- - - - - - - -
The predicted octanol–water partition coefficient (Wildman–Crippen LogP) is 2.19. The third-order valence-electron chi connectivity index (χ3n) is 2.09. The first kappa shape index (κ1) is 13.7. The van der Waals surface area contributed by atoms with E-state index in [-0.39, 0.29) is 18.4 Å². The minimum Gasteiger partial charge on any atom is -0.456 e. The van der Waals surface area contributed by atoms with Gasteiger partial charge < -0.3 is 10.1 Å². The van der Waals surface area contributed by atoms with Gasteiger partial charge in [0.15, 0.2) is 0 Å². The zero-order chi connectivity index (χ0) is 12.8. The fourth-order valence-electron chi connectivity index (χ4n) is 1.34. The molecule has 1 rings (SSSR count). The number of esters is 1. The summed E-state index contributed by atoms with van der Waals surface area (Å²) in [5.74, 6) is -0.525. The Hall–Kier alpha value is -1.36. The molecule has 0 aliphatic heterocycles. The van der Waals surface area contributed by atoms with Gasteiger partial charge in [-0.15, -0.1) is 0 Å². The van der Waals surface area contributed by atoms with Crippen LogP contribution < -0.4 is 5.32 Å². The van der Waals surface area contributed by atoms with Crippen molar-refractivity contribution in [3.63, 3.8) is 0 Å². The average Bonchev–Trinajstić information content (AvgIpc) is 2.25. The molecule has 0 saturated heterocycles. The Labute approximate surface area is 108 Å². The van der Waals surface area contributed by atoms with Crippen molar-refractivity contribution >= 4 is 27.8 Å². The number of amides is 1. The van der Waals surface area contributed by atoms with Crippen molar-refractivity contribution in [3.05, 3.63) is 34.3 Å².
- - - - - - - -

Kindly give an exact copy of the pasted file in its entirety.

The predicted octanol–water partition coefficient (Wildman–Crippen LogP) is 2.19. The third-order valence-electron chi connectivity index (χ3n) is 2.09. The first kappa shape index (κ1) is 13.7. The van der Waals surface area contributed by atoms with E-state index in [-0.39, 0.29) is 18.4 Å². The minimum Gasteiger partial charge on any atom is -0.456 e. The van der Waals surface area contributed by atoms with Gasteiger partial charge < -0.3 is 10.1 Å². The van der Waals surface area contributed by atoms with Gasteiger partial charge in [0.15, 0.2) is 0 Å². The zero-order chi connectivity index (χ0) is 12.8. The fourth-order valence-electron chi connectivity index (χ4n) is 1.34. The molecule has 1 rings (SSSR count). The number of esters is 1. The summed E-state index contributed by atoms with van der Waals surface area (Å²) in [5.74, 6) is -0.525. The Hall–Kier alpha value is -1.36. The molecule has 0 aliphatic heterocycles. The van der Waals surface area contributed by atoms with Gasteiger partial charge in [-0.15, -0.1) is 0 Å². The van der Waals surface area contributed by atoms with Crippen LogP contribution < -0.4 is 5.32 Å². The van der Waals surface area contributed by atoms with Crippen molar-refractivity contribution in [3.63, 3.8) is 0 Å². The average Bonchev–Trinajstić information content (AvgIpc) is 2.25. The molecule has 0 saturated heterocycles. The Labute approximate surface area is 108 Å². The van der Waals surface area contributed by atoms with Crippen molar-refractivity contribution >= 4 is 27.8 Å². The number of amides is 1. The van der Waals surface area contributed by atoms with Crippen molar-refractivity contribution in [3.05, 3.63) is 34.3 Å².